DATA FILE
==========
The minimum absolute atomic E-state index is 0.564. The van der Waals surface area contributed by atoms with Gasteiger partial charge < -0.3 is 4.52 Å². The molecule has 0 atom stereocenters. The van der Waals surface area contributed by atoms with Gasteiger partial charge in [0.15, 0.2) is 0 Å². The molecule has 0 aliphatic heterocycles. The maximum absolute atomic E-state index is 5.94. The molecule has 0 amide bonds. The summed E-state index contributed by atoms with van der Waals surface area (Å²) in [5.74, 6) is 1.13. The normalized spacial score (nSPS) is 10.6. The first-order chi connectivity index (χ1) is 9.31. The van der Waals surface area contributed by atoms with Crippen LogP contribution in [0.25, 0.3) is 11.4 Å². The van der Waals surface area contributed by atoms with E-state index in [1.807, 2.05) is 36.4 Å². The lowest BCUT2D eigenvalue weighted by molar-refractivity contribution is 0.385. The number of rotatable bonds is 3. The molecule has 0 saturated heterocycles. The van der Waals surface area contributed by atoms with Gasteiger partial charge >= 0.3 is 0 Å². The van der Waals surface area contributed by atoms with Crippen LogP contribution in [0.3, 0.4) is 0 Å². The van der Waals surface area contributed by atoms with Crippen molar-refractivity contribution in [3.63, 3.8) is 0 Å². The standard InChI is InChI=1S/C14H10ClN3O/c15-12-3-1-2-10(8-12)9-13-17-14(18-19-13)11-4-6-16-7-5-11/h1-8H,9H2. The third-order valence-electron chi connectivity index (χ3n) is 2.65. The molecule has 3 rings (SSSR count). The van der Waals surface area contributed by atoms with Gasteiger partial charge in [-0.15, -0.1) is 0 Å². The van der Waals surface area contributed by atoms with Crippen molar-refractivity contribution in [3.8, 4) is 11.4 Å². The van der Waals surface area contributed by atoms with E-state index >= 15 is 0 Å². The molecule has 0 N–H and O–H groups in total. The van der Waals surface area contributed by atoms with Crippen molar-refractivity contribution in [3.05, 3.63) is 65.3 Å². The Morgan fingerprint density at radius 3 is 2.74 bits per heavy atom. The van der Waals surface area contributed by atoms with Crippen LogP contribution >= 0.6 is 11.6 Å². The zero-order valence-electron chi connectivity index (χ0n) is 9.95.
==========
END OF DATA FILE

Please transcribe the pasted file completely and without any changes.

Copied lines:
The minimum absolute atomic E-state index is 0.564. The van der Waals surface area contributed by atoms with Gasteiger partial charge < -0.3 is 4.52 Å². The molecule has 0 atom stereocenters. The van der Waals surface area contributed by atoms with Gasteiger partial charge in [0.15, 0.2) is 0 Å². The molecule has 0 aliphatic heterocycles. The maximum absolute atomic E-state index is 5.94. The molecule has 0 amide bonds. The summed E-state index contributed by atoms with van der Waals surface area (Å²) in [5.74, 6) is 1.13. The normalized spacial score (nSPS) is 10.6. The first-order chi connectivity index (χ1) is 9.31. The van der Waals surface area contributed by atoms with Crippen LogP contribution in [0.25, 0.3) is 11.4 Å². The van der Waals surface area contributed by atoms with E-state index in [1.807, 2.05) is 36.4 Å². The lowest BCUT2D eigenvalue weighted by molar-refractivity contribution is 0.385. The number of rotatable bonds is 3. The molecule has 0 saturated heterocycles. The van der Waals surface area contributed by atoms with Gasteiger partial charge >= 0.3 is 0 Å². The van der Waals surface area contributed by atoms with Crippen LogP contribution in [0.3, 0.4) is 0 Å². The van der Waals surface area contributed by atoms with Crippen molar-refractivity contribution in [3.63, 3.8) is 0 Å². The standard InChI is InChI=1S/C14H10ClN3O/c15-12-3-1-2-10(8-12)9-13-17-14(18-19-13)11-4-6-16-7-5-11/h1-8H,9H2. The third-order valence-electron chi connectivity index (χ3n) is 2.65. The molecule has 3 rings (SSSR count). The van der Waals surface area contributed by atoms with Gasteiger partial charge in [-0.15, -0.1) is 0 Å². The van der Waals surface area contributed by atoms with Crippen molar-refractivity contribution in [3.8, 4) is 11.4 Å². The van der Waals surface area contributed by atoms with E-state index >= 15 is 0 Å². The molecule has 0 N–H and O–H groups in total. The van der Waals surface area contributed by atoms with Crippen molar-refractivity contribution in [3.05, 3.63) is 65.3 Å². The Morgan fingerprint density at radius 3 is 2.74 bits per heavy atom. The van der Waals surface area contributed by atoms with Crippen LogP contribution >= 0.6 is 11.6 Å². The zero-order valence-electron chi connectivity index (χ0n) is 9.95.